Build Contracts that Close on Schedule—and Increase Business
For most vendors, contracts are merely documentation of the agreement with the customer. They are necessary to delineate service-level agreements (SLAs) and deliverables but are not structured to deliver additional value to both the customer and vendor after the signature. When developed with strategic customer and vendor goals in mind, however, contracts can be incredible marketing vehicles to drive business and help customers meet broader goals not specifically addressed by the requirements of the contract. Here are six actions that will help craft an effective, compelling contract structure:
1. Set a definitive close date from the start of substantive solution/pricing negotiations. For accurate forecasting and to drive a sense of urgency with customers, you should convey early on that your pricing is based on contract signature by a specific date. I usually tie it to the end of a quarter/half/fiscal year, and this has helped me obtain countless signatures the last two to three days of the period in question. Often characterized as incredible last-minute wins, they are actually just the last action in a three- to nine-month plan.
2. To close early, tie the closing to significant financial incentives. If you want to close earlier than the original date, pair the new date with a substantial incentive. The incentive could be contract credits, reduced pricing, or upgraded services at the existing price. It’s important to ensure the contract can be realistically approved and signed in the proposed time frame before you present the offer. The incentive you choose could be one you had planned to provide anyway, but now you can get maximum value for it by tying it to something your company wants—an early close. But if the early close date is missed, the incentive must go away. If you don’t take it off the table, you lose your leverage and credibility in negotiations.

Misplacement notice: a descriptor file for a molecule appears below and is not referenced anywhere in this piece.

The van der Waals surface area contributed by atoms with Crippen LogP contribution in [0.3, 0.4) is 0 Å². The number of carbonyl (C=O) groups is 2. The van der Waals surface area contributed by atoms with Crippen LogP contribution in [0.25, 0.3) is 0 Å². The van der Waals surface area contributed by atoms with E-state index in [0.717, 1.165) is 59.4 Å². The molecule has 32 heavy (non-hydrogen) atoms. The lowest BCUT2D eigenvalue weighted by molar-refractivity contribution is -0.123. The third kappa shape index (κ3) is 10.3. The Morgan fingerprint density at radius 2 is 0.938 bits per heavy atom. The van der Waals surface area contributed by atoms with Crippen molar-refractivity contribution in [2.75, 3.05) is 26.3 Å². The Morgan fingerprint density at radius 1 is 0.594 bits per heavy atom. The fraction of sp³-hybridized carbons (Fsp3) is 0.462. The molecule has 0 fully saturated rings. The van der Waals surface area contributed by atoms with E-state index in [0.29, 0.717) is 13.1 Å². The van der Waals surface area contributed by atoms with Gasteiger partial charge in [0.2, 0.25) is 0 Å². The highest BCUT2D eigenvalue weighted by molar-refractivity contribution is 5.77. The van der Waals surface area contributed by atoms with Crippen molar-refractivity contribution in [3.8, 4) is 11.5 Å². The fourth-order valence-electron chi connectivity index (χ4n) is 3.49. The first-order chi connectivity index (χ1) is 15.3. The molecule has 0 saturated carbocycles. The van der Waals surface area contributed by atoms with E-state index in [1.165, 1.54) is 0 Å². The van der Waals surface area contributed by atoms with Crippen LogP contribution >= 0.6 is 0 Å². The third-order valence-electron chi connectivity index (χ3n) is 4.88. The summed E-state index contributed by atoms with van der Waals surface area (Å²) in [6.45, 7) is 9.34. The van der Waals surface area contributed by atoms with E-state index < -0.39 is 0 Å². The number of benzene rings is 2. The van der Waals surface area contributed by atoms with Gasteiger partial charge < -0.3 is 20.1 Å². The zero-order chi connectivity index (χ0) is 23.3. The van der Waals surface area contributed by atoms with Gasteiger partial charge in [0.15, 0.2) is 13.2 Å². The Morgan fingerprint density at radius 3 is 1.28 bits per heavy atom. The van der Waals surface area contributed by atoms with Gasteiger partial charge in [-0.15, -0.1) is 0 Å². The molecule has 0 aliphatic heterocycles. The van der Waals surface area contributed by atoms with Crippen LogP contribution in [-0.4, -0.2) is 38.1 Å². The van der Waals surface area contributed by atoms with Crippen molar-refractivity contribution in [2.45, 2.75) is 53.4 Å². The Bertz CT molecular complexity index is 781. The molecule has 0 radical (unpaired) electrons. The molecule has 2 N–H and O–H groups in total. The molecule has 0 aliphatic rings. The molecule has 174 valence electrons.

3. Avoid global pricing requests and regional awards. Many companies want you to place a bid on an inflated scope that they have no intention of awarding to get a better price based on quantity. Be sure you stipulate that the pricing is based on a specific scope or quantity and that any changes will affect the price. It is also very important to stipulate a date by which the business will have been delivered in order to receive a particular price point.
4. Provide tiered pricing and incentives at milestones. To ensure you get the business you believe you’ve contracted, create tiered pricing to incentivize customers to purchase in quantities that get them to the lower price point. Additionally, when customers reach important revenue milestones, reward them as motivation to drive more business under the contract. I recently wrote a global contract for a U.S. company that gave it better pricing in the United States, which represented 80 percent of the business, based on inclusion of two or more additional countries. They also received an on-site person for one year at no charge. The hope was that the on-site person would work out and they would pay for subsequent years, thus increasing our revenue.
5. Reward decision makers/key influencers in the form of help on specific pet projects. If possible, provide some incentives that specifically help your core customer supporters. The incentives need to be in line with the project, but directing resources toward a pet project of one of your inside supporters can pay dividends. Such a move provides those decision makers/influencers a reward for their internal support of your company, and it shows your desire to help them meet their objectives.
6. For existing customers, use reductions in current costs as incentives. Lowering a company’s current invoice can have an immediate impact on a deal’s closing. Such a move enables the company to spend that money on other needed services, as it had already budgeted the higher cost, and it is an incentive only an incumbent can provide, which makes it very effective as a competitive tool.
Paul Harney (email@example.com) is an independent sales process consultant who uses his Fortune 200 sales experience to help companies close the disconnects between sales infrastructure, the opportunity pursuit process, and customer value creation.